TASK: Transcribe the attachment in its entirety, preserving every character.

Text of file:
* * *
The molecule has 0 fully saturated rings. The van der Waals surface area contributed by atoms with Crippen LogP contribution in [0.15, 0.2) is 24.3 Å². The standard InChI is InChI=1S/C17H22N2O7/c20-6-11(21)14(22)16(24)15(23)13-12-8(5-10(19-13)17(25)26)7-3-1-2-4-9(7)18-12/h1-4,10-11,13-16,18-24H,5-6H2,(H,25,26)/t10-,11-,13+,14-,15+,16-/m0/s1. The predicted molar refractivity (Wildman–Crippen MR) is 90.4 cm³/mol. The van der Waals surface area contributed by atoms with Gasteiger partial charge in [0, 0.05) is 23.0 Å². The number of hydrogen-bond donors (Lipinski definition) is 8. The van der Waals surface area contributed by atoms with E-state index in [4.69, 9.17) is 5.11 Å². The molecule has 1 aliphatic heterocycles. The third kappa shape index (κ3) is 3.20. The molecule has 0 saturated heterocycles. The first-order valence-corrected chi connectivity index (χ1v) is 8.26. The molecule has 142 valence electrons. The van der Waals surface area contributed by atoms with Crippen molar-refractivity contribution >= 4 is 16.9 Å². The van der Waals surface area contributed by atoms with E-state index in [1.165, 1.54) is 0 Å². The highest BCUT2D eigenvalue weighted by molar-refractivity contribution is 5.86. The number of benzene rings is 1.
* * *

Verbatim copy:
The molecule has 0 fully saturated rings. The van der Waals surface area contributed by atoms with Crippen LogP contribution in [0.15, 0.2) is 24.3 Å². The standard InChI is InChI=1S/C17H22N2O7/c20-6-11(21)14(22)16(24)15(23)13-12-8(5-10(19-13)17(25)26)7-3-1-2-4-9(7)18-12/h1-4,10-11,13-16,18-24H,5-6H2,(H,25,26)/t10-,11-,13+,14-,15+,16-/m0/s1. The predicted molar refractivity (Wildman–Crippen MR) is 90.4 cm³/mol. The van der Waals surface area contributed by atoms with Gasteiger partial charge in [0, 0.05) is 23.0 Å². The number of hydrogen-bond donors (Lipinski definition) is 8. The van der Waals surface area contributed by atoms with E-state index in [4.69, 9.17) is 5.11 Å². The molecule has 1 aliphatic heterocycles. The third kappa shape index (κ3) is 3.20. The molecule has 0 saturated heterocycles. The first-order valence-corrected chi connectivity index (χ1v) is 8.26. The molecule has 142 valence electrons. The van der Waals surface area contributed by atoms with Crippen molar-refractivity contribution >= 4 is 16.9 Å². The van der Waals surface area contributed by atoms with E-state index in [1.165, 1.54) is 0 Å². The highest BCUT2D eigenvalue weighted by molar-refractivity contribution is 5.86. The number of benzene rings is 1.